SX Game System

This page describes a SX28-based color video game system I made during year 2002. Now, beginning of 2007, almost five years after I made the first design I’ve updated the layout of the PCB and added a version of the PCB that has built-in gamepads and I also have made it possible to buy PCBs, preprogrammed chips, color carrier oscillators and of course complete kits from me in my web shop.

Since all games use the same hardware I have chosen to describe the game system hardware here on a separate page, and describe game specific stuff on the games pages. So far I’ve only made two games, Pong and Tetris, but some day there might be more games for the system.SX Game System

The main hardware.

The power supply is standard, a 7805 regulates the voltage to 5v, there is a rectifier at the input to be able to run the system on both AC or DC, the voltage can be 8..15v something. Then there is a bunch of caps on the board to get rid of noice etc.

The video generation is quite simple; it is just a five bit R-2R resistor ladder. It might seem a little bit strange that I connected it to bit 1…5 instead on 0..4, but that is because when I first made the prototype it hade six bits for video and four for audio. I chose six bits first as it is the largest number of bits you should use with an R-2R ladder when using 1% tolerance resistors. Later I understood that it was not needed that many bits for video, that last bit would be better off in the audio generation. At the end of the R-2R ladder I have put one 1pF cap to get a a little bit of filtering if the TV’s input has to high bandwidth as my color generation technique generates square wave that needs to be filtered so only the “sinus part” remains. The resistor ladder has an open output as it is supposed to be connected to the TV that has an 75Ohm input that ends the ladder.

The audio part is very similar to the video part, also a five bit DA using an R-2R ladder. The difference is at the end of the ladder, the audio has a 100 Ohm pot to regulate the volume. The 100Ohm pot also ends the ladder as the audio impedance varies a lot between different audio inputs. (1k…20kOmh)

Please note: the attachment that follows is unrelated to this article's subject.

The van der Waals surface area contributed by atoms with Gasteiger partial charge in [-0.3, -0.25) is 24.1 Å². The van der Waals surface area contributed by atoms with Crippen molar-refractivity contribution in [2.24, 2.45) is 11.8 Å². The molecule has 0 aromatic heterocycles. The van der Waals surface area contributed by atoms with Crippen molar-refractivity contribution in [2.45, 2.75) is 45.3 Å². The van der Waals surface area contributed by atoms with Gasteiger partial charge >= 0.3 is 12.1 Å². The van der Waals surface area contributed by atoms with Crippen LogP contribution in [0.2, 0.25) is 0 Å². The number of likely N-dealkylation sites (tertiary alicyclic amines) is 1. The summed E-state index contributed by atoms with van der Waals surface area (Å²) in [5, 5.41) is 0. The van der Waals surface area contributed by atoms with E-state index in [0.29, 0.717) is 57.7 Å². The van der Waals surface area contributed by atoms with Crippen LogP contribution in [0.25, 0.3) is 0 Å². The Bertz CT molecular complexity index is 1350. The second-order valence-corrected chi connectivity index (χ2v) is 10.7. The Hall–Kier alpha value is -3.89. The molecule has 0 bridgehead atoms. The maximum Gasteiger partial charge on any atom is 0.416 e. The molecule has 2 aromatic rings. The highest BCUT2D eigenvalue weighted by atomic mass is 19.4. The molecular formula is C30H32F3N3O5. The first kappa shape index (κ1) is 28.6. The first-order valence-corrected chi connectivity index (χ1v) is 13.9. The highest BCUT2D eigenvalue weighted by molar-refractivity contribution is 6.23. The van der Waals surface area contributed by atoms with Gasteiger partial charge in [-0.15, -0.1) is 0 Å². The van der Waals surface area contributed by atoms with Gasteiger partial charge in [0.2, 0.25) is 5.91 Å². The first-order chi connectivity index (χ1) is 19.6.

The joystick inputs are extremely simple, just five pins on the chip connected directly to the joystick inputs. The joystick pins on the SX-chip have their internal pull-up resistors enabled so there is no need for external resistors. There are two joystick inputs, and as with my PIC-based games I used old C64/Amiga/Atari joysticks. If you don’t have one you could build one quite easy using the schematic here to the right using five off(on) switches and a 9pin female dsub.

Schematic for a C64 compatible joystickSX Game System schematic


One of the more tricky parts is the Oscillator. This should run at 12 times the color carrier of the TV-system. The built in generator in the SX-key programmer is not accurate enough for video generation, so an external oscillator is needed. During the development of the games I used an almost 30 years old frequency generator (as new ones cost a fortune) seen at the picture here to the right, which made the development a lot easier. There chip-oscillators available that can be programmed once just like you can program a microcontroller. You can buy such oscillators from my webshop preprogrammed to NTSC frequency. (Currently that is the only ones I sell because my games works so poorly for PAL and most modern TVs support both PAL and NTSC anyway). See the table below for what frequencies to use if you program your oscillator yourself or have another solution to generate the frequency.



For more detail: SX Game System

About The Author

Ibrar Ayyub

I am an experienced technical writer holding a Master's degree in computer science from BZU Multan, Pakistan University. With a background spanning various industries, particularly in home automation and engineering, I have honed my skills in crafting clear and concise content. Proficient in leveraging infographics and diagrams, I strive to simplify complex concepts for readers. My strength lies in thorough research and presenting information in a structured and logical format.

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